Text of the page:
Recently I decided to try using MongoDB within a PHP application, I had heard good things about it and thought it was worth a try, little did I realise the trouble I was in for (as is usually the case with first time installs of new software) though really the problems came when getting the new MongoDB bits to work with my compiled PHP7 installation, but that is for another day.
Right now I want to talk about installing and configuring Mongodb with some user authentication, which is disabled by default. Also a note I did this a couple of months back this isn’t a tutorial as such as this is what I used to get set-up, go read for yourself and learn and be awesome.
I am using a CentOS7 Minimal install as the base system.
As for the actual installation, it is fairly simple and in the docs they even have a small guide on how to do it, rather than shamelessly re-type it here I thought I would just link it: https://docs.mongodb.com/manual/tutorial/install-mongodb-on-red-hat/#configure-the-package-management-system-yum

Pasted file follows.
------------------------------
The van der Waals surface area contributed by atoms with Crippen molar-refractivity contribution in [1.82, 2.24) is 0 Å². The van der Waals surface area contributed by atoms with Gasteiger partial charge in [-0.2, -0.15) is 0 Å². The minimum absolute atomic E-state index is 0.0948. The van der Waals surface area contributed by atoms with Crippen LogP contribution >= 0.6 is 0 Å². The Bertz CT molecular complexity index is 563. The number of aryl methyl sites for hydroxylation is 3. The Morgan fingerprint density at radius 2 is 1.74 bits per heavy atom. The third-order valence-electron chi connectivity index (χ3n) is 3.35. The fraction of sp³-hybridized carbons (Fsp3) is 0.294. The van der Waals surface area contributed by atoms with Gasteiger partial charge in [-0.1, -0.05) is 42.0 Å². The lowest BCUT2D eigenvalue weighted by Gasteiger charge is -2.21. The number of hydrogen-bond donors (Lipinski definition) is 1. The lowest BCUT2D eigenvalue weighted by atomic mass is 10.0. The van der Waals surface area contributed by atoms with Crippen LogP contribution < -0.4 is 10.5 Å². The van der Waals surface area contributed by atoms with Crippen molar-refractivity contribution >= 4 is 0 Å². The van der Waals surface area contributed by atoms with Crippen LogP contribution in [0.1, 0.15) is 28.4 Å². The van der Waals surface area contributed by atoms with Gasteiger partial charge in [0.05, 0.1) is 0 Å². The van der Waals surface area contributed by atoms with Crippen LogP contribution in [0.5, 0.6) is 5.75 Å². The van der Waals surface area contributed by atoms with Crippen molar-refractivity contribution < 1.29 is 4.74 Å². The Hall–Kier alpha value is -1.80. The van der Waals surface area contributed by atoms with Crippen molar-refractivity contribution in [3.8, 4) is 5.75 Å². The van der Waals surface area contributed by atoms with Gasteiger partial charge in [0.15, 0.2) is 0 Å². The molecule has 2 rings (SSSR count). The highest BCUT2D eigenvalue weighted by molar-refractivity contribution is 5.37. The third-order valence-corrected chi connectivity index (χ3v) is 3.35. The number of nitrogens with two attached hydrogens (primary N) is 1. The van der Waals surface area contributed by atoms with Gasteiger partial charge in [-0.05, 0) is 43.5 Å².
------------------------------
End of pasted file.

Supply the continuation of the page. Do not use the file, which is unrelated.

So now it is installed, all easy enough, start it up with systemctl and you are good. Then you need to connect and create a user, I like to create a admin user and then a user specifically for my application. To be honest the MongoDB docs again have great pages on creating users and enabling authentication so here are some links:
So I read those and felt I had a fairly good grasp of how things should work but I had no way of connecting to the database to run the db.createUser command, I also didn’t want to use the command line so started searching (I run Antergos on my main system) and I stumbled upon some software called Robomongo. It did everything I wanted, except for support SSL key authentication, not a real problem especially as that was already developed but just hadn’t been released for the free community version yet (it is now by the way) https://robomongo.org
So using Robomongo I was able to connect and set-up the admin user I want and then create my new database and a user for it, then I actually had to stop MongoDB and edit the config file ‘/etc/monogod.conf’ to enable user authentication. It isn’t the most obvious on how to set-up that file so below is a small excerpt of mine:
Ok so that really is simple isn’t it, then restart MongoDB and suddenly you need a password to log-in.
Nice and simple and it looks fairly straightforward to set-up ssl key authentication as well which is something I will be going for in the future.
To anyone that reads this I hope you find it useful